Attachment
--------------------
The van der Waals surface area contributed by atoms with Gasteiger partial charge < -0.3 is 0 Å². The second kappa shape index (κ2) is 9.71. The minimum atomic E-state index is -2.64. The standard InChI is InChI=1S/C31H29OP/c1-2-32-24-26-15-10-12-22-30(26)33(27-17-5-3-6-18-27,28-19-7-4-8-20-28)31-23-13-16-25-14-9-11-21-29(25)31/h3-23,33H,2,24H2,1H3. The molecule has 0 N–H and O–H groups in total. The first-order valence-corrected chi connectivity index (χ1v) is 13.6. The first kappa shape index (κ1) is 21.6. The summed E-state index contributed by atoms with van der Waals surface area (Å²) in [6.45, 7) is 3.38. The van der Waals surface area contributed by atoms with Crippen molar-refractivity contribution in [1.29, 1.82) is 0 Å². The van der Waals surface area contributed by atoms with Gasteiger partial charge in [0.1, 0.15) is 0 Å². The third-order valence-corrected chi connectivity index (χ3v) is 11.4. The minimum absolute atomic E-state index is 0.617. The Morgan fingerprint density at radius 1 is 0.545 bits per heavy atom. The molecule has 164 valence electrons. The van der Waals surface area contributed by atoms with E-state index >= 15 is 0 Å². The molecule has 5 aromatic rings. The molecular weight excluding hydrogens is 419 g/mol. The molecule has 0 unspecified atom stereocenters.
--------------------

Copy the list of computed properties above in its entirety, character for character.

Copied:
The van der Waals surface area contributed by atoms with Gasteiger partial charge < -0.3 is 0 Å². The second kappa shape index (κ2) is 9.71. The minimum atomic E-state index is -2.64. The standard InChI is InChI=1S/C31H29OP/c1-2-32-24-26-15-10-12-22-30(26)33(27-17-5-3-6-18-27,28-19-7-4-8-20-28)31-23-13-16-25-14-9-11-21-29(25)31/h3-23,33H,2,24H2,1H3. The molecule has 0 N–H and O–H groups in total. The first-order valence-corrected chi connectivity index (χ1v) is 13.6. The first kappa shape index (κ1) is 21.6. The summed E-state index contributed by atoms with van der Waals surface area (Å²) in [6.45, 7) is 3.38. The van der Waals surface area contributed by atoms with Crippen molar-refractivity contribution in [1.29, 1.82) is 0 Å². The van der Waals surface area contributed by atoms with Gasteiger partial charge in [0.1, 0.15) is 0 Å². The third-order valence-corrected chi connectivity index (χ3v) is 11.4. The minimum absolute atomic E-state index is 0.617. The Morgan fingerprint density at radius 1 is 0.545 bits per heavy atom. The molecule has 164 valence electrons. The van der Waals surface area contributed by atoms with E-state index >= 15 is 0 Å². The molecule has 5 aromatic rings. The molecular weight excluding hydrogens is 419 g/mol. The molecule has 0 unspecified atom stereocenters.